In the heady days of the Coalition Government, gender pay gap reporting started to get some traction on the political agenda. This led to the 2011 initiative ‘Think, Act, Report’ which encouraged employers to voluntarily publish gender pay gap information. According to a Guardian article in August 2014, citing a parliamentary question from the shadow Equalities Minster at the time, 200 companies signed up to the initiative but only four of those ever published any data. £90,000 of public money later and we were clearly no further on.
So will the Government's latest Regulations, fresh off the press, have a more significant impact? Well on the basis that four is not hard to beat, probably.
On publication of the new draft regulations, the UK Government has asked one final consultation question: “What, if any, modifications should be made to these draft regulations?”
Gender pay gap reporting was always going to be tricky, as statistics are slippery things that can be used for good and evil, as we all know. The draft Regulations require employers (both public and private sector) with 250 or more employees to produce statistics and information regarding the gender pay gap of their workforce on an annual basis, starting from April 2017.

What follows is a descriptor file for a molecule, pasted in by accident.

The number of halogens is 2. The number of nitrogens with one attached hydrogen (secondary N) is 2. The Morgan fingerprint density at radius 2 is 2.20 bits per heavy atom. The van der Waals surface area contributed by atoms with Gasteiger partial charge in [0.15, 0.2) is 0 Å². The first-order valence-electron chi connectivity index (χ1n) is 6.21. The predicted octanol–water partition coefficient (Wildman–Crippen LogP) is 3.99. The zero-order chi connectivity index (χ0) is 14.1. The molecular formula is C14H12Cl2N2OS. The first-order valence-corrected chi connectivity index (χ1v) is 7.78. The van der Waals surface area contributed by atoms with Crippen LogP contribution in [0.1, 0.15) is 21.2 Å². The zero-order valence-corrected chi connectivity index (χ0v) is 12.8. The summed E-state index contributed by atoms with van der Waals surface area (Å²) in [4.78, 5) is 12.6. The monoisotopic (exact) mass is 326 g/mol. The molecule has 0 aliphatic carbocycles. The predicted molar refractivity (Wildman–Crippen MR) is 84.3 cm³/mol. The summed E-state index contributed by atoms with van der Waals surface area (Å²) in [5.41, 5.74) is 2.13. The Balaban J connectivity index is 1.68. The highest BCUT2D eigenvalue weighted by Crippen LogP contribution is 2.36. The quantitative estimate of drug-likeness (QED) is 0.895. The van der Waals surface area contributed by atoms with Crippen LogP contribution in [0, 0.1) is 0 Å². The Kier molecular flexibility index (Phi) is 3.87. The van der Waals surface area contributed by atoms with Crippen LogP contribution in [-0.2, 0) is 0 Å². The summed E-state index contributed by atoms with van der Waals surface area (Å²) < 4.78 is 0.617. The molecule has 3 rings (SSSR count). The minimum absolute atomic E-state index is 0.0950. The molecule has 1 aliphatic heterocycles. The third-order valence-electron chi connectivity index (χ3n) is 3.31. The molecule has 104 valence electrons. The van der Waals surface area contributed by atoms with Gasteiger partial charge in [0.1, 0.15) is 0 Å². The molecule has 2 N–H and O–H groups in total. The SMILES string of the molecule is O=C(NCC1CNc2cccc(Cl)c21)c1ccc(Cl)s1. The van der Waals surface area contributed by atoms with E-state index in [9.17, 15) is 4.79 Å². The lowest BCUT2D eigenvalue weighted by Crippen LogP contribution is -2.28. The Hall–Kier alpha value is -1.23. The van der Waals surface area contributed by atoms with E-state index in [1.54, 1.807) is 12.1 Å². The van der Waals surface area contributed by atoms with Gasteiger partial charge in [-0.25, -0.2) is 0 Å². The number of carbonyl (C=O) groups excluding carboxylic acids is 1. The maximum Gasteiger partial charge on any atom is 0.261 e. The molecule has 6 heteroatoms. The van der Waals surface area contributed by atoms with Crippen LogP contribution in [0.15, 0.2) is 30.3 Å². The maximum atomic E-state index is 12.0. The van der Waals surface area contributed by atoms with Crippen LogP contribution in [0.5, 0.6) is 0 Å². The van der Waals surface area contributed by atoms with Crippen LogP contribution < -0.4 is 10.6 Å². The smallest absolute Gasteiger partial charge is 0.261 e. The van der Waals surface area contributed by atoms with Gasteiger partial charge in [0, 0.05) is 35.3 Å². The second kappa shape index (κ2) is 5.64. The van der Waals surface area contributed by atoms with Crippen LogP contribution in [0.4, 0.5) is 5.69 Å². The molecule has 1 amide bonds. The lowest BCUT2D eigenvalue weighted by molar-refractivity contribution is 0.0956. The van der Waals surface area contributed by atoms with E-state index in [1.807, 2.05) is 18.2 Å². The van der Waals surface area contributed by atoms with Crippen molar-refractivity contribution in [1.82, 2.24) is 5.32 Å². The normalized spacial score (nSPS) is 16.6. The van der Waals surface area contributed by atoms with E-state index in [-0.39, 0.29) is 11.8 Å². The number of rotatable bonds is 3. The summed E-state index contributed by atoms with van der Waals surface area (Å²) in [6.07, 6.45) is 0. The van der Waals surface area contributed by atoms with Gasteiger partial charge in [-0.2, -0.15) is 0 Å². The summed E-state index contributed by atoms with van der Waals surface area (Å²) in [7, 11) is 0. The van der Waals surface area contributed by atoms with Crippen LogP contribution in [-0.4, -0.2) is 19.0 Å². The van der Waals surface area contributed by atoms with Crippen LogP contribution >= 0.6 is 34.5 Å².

The information has to be presented in quartiles, detailing the number of men and women in each of the four quartiles and the overall pay range (and therefore gap) for each quartile. The consultation paper is keen to point out that this information is ‘straight forward to produce’ which is heartening, but will it actually provide meaningful data to allow us to assess a Company’s genuine gender pay divide? We hate to be cynical, but we are not so sure.
Each quartile will inevitably cover a reasonably large spread of roles and seniority (and therefore pay grades) and statistical spikes could appear that may make the gap look more appalling than it really is. In addition, the definition of what constitutes pay includes sick pay and critically, maternity pay which means that, given that maternity pay at a statutory level is very low, this will have a significant impact on the data in any particular quartile.
The Government’s answer to this is that companies can add an accompanying statement which explains any anomalies in the statistics, but we wonder if anyone will read that statement or rather prefer to be outraged by the starkness of the raw data and the inevitable gaps that appear.
What happens if you don’t comply and don’t publish your data? Well, as with the recent Modern Slavery Act... nothing at all. There are no penalties whatsoever for failure to comply. In the consultation paper, the closest the Government gets to anything even remotely menacing is to say that they will ‘closely monitor the levels of compliance by employers to ensure that the measures in place are effective.’ They also say that they will review it all again in five years – presumably if they are still in government at that point.
So should employers just not bother? Well, it is possible that an employment tribunal might take non-compliance as a reason to adversely infer discrimination in an organisation as part of an on-going claim, and it would be best practice to comply, but it seems that the risks of not doing so are low and yet the risks of publishing data that doesn’t genuinely reflect the facts, is conversely quite high.
Watch this space for more news as this develops.